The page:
The categories focus on activities that serve the public interest, rather than commercial interests, and primarily relate to research, study, news reporting, criticism, review, parody and satire. In many cases, users are still required to credit the creator of the work to ensure that their moral rights as the author are maintained.
Some courts and government bodies for intellectual property in Canada, the UK, and Australia have their own factors to assess whether a use is fair. Before a judgement is made, however, the very first step is to check if the use fits in a fair dealing exception category. If a use does not fit into any of those categories, it cannot be considered fair use.
The UK’s Copyright, Design and Patents Act (1988) outlines specific fair dealing exceptions under the following categories: research and private study, text and data analysis for non-commercial research, criticism, review, quotation and news reporting, caricature, parody or pastiche. In addition, for use to be considered fair, the original source of the material must have “sufficient acknowledgment”.
Importantly, however, the exception for news reporting does not apply to photographic work. News providers cannot use a photograph without permission and claim fair use.
As in the US, for fair use to apply in the education category, the material must not be used for commercial purposes. In addition, the work must be copied by the student or individual providing the instruction (i.e. not by a third party).
According to the UK’s Intellectual Property Office, “There is no statutory definition of fair dealing – it will always be a matter of fact, degree and impression in each case.” In order to ascertain whether a case is fair use, the following questions are applied:
- Does using the work affect the market for the original work? (If a use of a work acts as a substitute for it, causing the owner to lose revenue, then it is not likely to be fair.)
- Is the amount of the work taken reasonable and appropriate?
- Was it necessary to use the amount that was taken? (Usually only part of a work may be used.)
According to Canada’s Copyright Act, fair dealing exceptions fall under the categories of research, private study, education, parody, satire, news reporting, criticism or review. In a 2004 case, the Supreme Court defined factors to interpret these categories: purpose, character, amount, nature, alternatives, and effect of the dealing on the work. If material is used for criticism, review, or news reporting, you must attribute the source and author of the work to be considered under fair dealing. This flowchart by the University of Waterloo provides a useful reference to check whether the use of copyrighted material would constitute fair dealing.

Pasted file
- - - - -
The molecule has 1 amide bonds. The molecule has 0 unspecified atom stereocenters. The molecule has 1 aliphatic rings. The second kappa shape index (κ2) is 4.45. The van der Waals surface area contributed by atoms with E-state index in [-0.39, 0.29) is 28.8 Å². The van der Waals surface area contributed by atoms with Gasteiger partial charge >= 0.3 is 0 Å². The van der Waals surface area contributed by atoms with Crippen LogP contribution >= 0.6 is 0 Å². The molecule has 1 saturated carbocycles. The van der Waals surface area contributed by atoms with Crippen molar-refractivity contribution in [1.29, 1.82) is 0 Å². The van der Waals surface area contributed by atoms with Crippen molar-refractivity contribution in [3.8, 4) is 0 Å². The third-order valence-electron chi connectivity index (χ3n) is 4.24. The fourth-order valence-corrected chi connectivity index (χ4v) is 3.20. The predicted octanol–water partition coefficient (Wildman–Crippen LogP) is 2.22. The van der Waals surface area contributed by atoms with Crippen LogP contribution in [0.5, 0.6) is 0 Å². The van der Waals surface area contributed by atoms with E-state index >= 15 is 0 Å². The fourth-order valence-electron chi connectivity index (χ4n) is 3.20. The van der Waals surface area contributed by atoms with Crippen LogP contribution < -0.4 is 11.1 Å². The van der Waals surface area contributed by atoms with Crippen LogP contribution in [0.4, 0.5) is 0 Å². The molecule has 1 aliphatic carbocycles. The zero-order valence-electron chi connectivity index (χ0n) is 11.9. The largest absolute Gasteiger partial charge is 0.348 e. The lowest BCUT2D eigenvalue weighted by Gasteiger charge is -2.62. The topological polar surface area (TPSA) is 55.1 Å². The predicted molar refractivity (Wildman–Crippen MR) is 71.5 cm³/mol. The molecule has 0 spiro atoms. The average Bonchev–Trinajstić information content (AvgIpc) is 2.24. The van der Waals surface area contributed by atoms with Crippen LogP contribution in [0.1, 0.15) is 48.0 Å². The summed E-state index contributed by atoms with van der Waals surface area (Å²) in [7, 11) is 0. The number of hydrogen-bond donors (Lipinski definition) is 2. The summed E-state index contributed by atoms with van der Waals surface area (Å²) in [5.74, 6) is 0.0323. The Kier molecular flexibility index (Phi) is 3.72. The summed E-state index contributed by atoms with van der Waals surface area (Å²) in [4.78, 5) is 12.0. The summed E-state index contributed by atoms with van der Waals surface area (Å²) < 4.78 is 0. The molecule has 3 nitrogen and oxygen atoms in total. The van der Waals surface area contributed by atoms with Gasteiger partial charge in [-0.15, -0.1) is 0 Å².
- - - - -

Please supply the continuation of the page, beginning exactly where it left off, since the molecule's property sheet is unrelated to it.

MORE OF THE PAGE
In Australia, the Copyright Act 1968 defines the categories for fair use exceptions as research or study, criticism or review, parody or satire, reporting news, for judicial proceedings or a legal practitioner or attorney giving professional advice. Fair dealing access for people with disability is also covered after the Act was updated to reflect the Marrakesh Treaty. Like in other jurisdictions, Australia’s Copyright Act states that there needs to be “sufficient acknowledgement” of the work in news reporting to be considered fair dealing.
The courts apply these factors to ascertain fair dealing on a case by case basis:
- The purpose and character of the use, including whether the use is commercial in nature
- The type of work used
- The possibility of obtaining a license at a reasonable time at an ordinary commercial price
- The effect of use upon the potential market or value of the work
- The amount and substantiality of the part copied
- Whether attribution has been given to the original author
While fair use exists to balance the rights of copyright owners and the wider public, the factors are clearly complex, and much more limited than many people believe. Ultimately, only a court can decide whether a fair use or fair dealing defense can be applied in a particular case. If a court decides that fair use or fair dealing does not apply, the penalties for copyright infringement can be extremely costly.
The best way to ensure you’re respecting a creator’s copyright is to contact them to seek permission and clarify any terms prior to using their work.